4979 Bathurst Street Security VideoThe video supports the statements of all parties describing events up to the arrest or apprehension of the Complainant within the rear driveway area. The time span of concern was 25 seconds in length. The Complainant fell forward from the left side of the screen and landed on both hands, on the pavement. He was visible only from the torso up. The Complainant struck the front of his face in the area of the chin on the ground. His head bounced upward and then struck the ground a second time. The Complainant was now completely on the pavement. The arm of a man [now known to be CW #1] can be seen on the back of the Complainant, just below the head. The Complainant placed both hands to the top of and under his head. CW #1 was seen on the back of the Complainant looking back up the driveway. The silhouette of two men running north toward the camera were now more visible. The men [now know to be WO #1 and the SO] were just a few feet to the south of the Complainant. The SO stopped short of the Complainant and raised his right leg directly over the area of the Complainant’s head and brought the right foot down in what could be described as a stomp to the area of the neck and shoulders of the Complainant.
TPS Custody VideoAt 8:46 p.m., on February 21, 2018, the Complainant arrived at 32 Division and was processed by an officer who questioned the Complainant about his broken jaw. The Complainant stated that, “When I went down to the ground the officer, I don’t know which one, I couldn’t see hit my face on the floor, knocked my tooth out.” The officer confirmed this happened when the Complainant was arrested.
In-Car Camera System (ICCS) Footage with CW #1’s StatementCW #1 was placed in the rear seat of the cruiser and was questioned by WO #6.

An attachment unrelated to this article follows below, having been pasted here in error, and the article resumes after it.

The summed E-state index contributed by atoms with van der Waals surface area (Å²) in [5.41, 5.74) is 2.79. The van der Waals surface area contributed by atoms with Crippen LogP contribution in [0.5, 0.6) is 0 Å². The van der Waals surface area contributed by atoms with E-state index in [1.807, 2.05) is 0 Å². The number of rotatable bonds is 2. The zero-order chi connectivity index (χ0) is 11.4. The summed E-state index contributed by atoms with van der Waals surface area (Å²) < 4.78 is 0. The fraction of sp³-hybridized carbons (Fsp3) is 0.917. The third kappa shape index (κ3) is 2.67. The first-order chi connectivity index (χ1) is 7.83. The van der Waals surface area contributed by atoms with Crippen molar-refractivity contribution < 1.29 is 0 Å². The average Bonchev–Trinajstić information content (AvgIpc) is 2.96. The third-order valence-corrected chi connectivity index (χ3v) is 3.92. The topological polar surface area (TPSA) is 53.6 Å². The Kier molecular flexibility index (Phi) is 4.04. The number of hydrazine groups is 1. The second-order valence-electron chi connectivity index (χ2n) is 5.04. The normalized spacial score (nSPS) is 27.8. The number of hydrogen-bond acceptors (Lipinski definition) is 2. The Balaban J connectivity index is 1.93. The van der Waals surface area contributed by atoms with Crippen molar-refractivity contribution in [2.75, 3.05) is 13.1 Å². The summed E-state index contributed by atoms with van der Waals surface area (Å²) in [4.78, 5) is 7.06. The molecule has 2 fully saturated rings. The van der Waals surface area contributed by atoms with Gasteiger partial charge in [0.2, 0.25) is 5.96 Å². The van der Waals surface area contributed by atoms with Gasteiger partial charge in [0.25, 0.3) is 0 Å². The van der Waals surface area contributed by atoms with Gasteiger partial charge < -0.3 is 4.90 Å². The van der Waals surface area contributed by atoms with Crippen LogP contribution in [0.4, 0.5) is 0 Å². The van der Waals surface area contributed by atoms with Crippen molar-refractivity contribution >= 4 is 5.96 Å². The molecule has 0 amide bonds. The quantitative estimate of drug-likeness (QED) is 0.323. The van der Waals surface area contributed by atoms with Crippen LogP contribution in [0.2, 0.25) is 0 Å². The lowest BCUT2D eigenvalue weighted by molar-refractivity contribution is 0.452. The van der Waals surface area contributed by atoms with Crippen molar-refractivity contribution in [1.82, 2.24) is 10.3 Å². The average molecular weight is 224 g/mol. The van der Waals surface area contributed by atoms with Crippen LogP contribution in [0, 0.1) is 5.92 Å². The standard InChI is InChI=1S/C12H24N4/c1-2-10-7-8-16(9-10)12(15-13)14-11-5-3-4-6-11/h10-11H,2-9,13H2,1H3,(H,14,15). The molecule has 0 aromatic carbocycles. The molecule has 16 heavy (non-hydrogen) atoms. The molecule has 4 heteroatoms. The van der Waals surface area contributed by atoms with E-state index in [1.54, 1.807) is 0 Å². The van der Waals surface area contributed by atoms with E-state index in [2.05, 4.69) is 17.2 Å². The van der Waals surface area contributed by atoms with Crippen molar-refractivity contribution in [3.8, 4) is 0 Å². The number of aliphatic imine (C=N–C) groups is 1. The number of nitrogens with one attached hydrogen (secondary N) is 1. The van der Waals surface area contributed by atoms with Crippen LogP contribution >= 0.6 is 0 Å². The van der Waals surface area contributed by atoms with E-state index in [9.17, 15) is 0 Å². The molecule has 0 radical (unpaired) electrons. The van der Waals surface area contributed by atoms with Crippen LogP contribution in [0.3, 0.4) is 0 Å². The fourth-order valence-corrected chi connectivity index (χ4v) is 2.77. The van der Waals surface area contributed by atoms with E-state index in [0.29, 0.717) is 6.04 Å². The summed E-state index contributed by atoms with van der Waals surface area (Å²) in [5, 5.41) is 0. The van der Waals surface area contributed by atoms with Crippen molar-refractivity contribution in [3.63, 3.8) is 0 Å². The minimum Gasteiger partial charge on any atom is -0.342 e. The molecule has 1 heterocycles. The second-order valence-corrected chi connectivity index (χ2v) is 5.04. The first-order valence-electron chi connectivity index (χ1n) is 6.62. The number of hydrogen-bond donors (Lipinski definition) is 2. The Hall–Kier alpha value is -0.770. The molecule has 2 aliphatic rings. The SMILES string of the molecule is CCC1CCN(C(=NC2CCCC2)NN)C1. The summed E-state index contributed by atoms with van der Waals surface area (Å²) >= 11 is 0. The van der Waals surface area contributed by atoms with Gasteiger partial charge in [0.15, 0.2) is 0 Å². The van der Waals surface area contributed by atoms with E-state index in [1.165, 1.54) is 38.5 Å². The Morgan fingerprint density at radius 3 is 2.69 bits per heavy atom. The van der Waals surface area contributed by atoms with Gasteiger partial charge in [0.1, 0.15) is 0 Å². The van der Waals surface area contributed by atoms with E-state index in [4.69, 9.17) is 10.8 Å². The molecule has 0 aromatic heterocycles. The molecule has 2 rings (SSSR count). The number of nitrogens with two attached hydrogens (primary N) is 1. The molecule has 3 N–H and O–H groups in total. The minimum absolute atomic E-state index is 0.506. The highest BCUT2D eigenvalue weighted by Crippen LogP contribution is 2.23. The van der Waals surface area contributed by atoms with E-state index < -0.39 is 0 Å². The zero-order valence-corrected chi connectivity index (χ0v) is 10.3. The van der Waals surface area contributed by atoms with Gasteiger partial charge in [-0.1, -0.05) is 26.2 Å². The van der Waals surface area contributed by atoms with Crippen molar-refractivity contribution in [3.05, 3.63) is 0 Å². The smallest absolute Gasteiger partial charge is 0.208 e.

CW #1 stated that he was driving northbound on Bathurst and as soon as he passed Finch he saw a vehicle swerving and heard an impact. A black unmarked police vehicle was stopped and blocking the lane of traffic. Two plainclothes police officers got out of the car and CW #1 saw a young man [now known to be the Complainant] running away. The suspect was in his late teens or early twenties, and was wearing a red top and a blue jacket.
Traffic was pretty heavy and a lot of people were put in danger. He became upset and that’s why he became involved. CW #1 made a U-turn and went after the Complainant. CW #1 blocked the Complainant with his vehicle who gave up because he thought CW #1 was a police officer. CW #1 said he put him on the ground and an officer came in and arrested him. When the Complainant was on the ground he was searched and a pocket knife was found.
No further questions were asked about how the Complainant was put to the ground.
ICCS Footage from WO #11’s Scout CarThe video depicts the route taken by the scout car as it traveled to 4979 Bathurst Street. At 2:45:59 p.m. the scout car is driven northbound in the rear parking lot of 4979 Bathurst Street. The parking lot has many cars in it. Five men are standing in a loose circle and in the centre of the five men is a man wearing a red jacket, sitting on the pavement and facing north. At 2:46:47 p.m., a male voice asks, “anybody outstanding, any injuries, any ambulance” and a male voice responds over police radio that nobody is outstanding they have one suspect in custody.
Materials obtained from Police ServiceUpon request the SIU obtained and reviewed the following materials and documents from the TPS:
- Booking Photos;
- Collision Field Notes- WO #7;
- Event Details Reports;
- General Occurrence Report;
- In Car Camera statement of CW #1 ;
- In car Camera footage from WO #11’s scout car ;
- Motor Vehicle Accident Report (Collision Report)- WO #7